It doesn’t mean the orchid is unhealthy or that it has outgrown its pot.

These growths can actually be a good indicator of when your plant should be watered. Think of them like a built-in hygrometer.

A close up horizontal image of an orchid removed from its pot due to being rootbound.

If the aerial roots near the base of the plant touching the growing medium are green, they’re wet, and the plant doesn’t need water. If they’re silver or white, you can go ahead and add more water.

This doesn’t work as well with those growing higher up on the plant since they dry out faster without access to the moisture in the growing medium.

If any of those aerial growths are shriveled up, brown, or show any fungal growth, this is a good indication that they’re dead or dying. And this is probably because you overwatered, which is incredibly easy to do with orchids.

Dead or diseased growths can be trimmed off, but healthy growth should be left alone. Removing aerial roots reduces the amount of water that’s able to reach the plant. It grew those for a reason, right?

So can you just trim them off and give your plant more supplemental water to make up the difference? Nope. If you do that, you run the risk of overwhelming the existing roots, leading to rot from overwatering.

Removing them also introduces an opening for viruses, bacteria, and fungi.

Truly, if you can stand it, leave these growths alone as long as they appear healthy.

Trimming Aerial Roots

Let’s say you do need to trim off those aerial roots for whatever reason. Maybe they’re sick or broken. How do you go about it?

A close up horizontal image of an orchid growing in a small transparent plastic pot with roots growing out of the container.

Find a pair of scissors and clean them with soap and water or rubbing alcohol. You always want to use clean tools to avoid spreading disease. Then, let them dry or dry them off.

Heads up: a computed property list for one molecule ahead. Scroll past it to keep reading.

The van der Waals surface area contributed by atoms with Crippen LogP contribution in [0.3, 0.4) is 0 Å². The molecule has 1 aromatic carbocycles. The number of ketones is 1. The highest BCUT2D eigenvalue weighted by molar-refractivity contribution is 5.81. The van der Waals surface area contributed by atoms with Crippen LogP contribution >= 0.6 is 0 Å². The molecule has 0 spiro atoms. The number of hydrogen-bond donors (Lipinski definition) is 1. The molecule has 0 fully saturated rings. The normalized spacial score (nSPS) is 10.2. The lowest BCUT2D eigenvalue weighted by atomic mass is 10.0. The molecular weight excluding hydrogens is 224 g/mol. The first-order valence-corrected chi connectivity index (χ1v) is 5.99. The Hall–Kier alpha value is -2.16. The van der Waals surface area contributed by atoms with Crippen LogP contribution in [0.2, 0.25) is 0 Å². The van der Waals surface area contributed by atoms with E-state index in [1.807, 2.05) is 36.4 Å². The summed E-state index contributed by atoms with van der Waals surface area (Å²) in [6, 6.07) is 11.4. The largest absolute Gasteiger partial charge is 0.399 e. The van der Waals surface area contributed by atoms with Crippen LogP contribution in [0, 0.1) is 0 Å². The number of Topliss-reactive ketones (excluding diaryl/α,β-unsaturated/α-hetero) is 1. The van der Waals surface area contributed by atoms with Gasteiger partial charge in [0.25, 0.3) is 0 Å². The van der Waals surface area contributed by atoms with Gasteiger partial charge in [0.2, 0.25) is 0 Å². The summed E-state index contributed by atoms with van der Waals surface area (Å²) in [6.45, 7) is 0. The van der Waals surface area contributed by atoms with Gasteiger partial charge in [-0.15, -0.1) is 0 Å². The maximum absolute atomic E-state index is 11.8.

Carefully lift up the aerial root and follow it to the base. They can be twisted up or entangled, so this is easier said than done.

Remember those maze games you used to do as a kid? It’s kind of like that. Once you solve the puzzle, use the scissors to snip away the root at the base.

For the next few weeks, you’ll want to keep a really close eye on the spot where you did the trimming and observe the overall plant to make sure nothing has snuck in to attack your specimen. Look for spots, discoloration, fungal growth, and black, mushy bits.

What if Normal Roots Are Growing Out of My Orchid Pot?

This is another possibility. These won’t be the silvery white aerial ones coming out of the medium at the top of the root ball where the stem meets the roots.

These are the ones that start peeking out of the holes in the pot. These growths are darker, and they may be brown or yellow.

A close up horizontal image of an epiphyte removed from its container for repotting due to being root bound.

Now, if you have normal roots coming out of the holes in the container, you should repot the orchid in a bigger pot or, better yet, mount it.

If you don’t love the look of a bunch of aerial roots sticking out all over the place, mounting your orchid gives you a chance to arrange them in a manner that’s a bit more pleasing. Just don’t tuck them into the moss when you mount.

When repotting, just go up one size and make sure to pick a container with lots and lots of drainage holes. The more, the better.

Embrace Those Roots

Orchid roots are usually nothing to worry about. If you see them crawling out of your plants unexpectedly, it’s typically no big deal. Just know that your plant is doing what it does naturally.

Worst case scenario, you might just need to do some repotting.

A close up horizontal image of a potted orchid with roots growing out of the pot, pictured on a soft focus background.